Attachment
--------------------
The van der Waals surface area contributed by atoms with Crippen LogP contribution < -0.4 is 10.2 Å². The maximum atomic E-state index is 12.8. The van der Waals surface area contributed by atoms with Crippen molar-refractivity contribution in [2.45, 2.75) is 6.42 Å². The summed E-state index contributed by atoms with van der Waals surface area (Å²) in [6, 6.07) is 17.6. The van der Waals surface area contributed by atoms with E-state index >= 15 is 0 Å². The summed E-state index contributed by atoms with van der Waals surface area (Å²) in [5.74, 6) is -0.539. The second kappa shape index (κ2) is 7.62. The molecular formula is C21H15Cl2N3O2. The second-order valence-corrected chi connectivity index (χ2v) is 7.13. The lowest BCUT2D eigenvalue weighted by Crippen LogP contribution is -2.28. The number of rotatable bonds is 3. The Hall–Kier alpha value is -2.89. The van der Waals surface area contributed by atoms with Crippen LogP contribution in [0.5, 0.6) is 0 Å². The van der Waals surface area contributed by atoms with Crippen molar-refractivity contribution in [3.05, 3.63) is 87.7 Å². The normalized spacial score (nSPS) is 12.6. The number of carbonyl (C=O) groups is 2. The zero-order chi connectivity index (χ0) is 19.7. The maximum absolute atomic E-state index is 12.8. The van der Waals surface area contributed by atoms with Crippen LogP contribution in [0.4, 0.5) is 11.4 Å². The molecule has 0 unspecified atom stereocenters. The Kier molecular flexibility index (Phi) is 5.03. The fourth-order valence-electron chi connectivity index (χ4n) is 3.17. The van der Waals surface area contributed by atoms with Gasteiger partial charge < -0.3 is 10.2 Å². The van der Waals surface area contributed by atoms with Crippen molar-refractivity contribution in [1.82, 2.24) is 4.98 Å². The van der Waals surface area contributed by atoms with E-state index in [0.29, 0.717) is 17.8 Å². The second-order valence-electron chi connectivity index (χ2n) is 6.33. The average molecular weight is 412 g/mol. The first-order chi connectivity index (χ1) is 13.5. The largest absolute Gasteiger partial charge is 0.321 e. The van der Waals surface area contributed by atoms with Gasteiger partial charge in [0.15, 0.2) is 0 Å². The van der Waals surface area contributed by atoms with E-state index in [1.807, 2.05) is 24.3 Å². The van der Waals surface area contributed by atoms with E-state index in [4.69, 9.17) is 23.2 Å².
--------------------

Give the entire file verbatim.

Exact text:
The van der Waals surface area contributed by atoms with Crippen LogP contribution < -0.4 is 10.2 Å². The maximum atomic E-state index is 12.8. The van der Waals surface area contributed by atoms with Crippen molar-refractivity contribution in [2.45, 2.75) is 6.42 Å². The summed E-state index contributed by atoms with van der Waals surface area (Å²) in [6, 6.07) is 17.6. The van der Waals surface area contributed by atoms with E-state index >= 15 is 0 Å². The summed E-state index contributed by atoms with van der Waals surface area (Å²) in [5.74, 6) is -0.539. The second kappa shape index (κ2) is 7.62. The molecular formula is C21H15Cl2N3O2. The second-order valence-corrected chi connectivity index (χ2v) is 7.13. The lowest BCUT2D eigenvalue weighted by Crippen LogP contribution is -2.28. The number of rotatable bonds is 3. The Hall–Kier alpha value is -2.89. The van der Waals surface area contributed by atoms with Crippen LogP contribution in [0.5, 0.6) is 0 Å². The van der Waals surface area contributed by atoms with Crippen molar-refractivity contribution in [3.05, 3.63) is 87.7 Å². The normalized spacial score (nSPS) is 12.6. The number of carbonyl (C=O) groups is 2. The zero-order chi connectivity index (χ0) is 19.7. The maximum absolute atomic E-state index is 12.8. The van der Waals surface area contributed by atoms with Crippen LogP contribution in [0.4, 0.5) is 11.4 Å². The molecule has 0 unspecified atom stereocenters. The Kier molecular flexibility index (Phi) is 5.03. The fourth-order valence-electron chi connectivity index (χ4n) is 3.17. The van der Waals surface area contributed by atoms with Gasteiger partial charge < -0.3 is 10.2 Å². The van der Waals surface area contributed by atoms with Crippen molar-refractivity contribution in [1.82, 2.24) is 4.98 Å². The van der Waals surface area contributed by atoms with E-state index in [0.29, 0.717) is 17.8 Å². The second-order valence-electron chi connectivity index (χ2n) is 6.33. The average molecular weight is 412 g/mol. The first-order chi connectivity index (χ1) is 13.5. The largest absolute Gasteiger partial charge is 0.321 e. The van der Waals surface area contributed by atoms with Gasteiger partial charge in [0.15, 0.2) is 0 Å². The van der Waals surface area contributed by atoms with E-state index in [1.807, 2.05) is 24.3 Å². The van der Waals surface area contributed by atoms with E-state index in [4.69, 9.17) is 23.2 Å².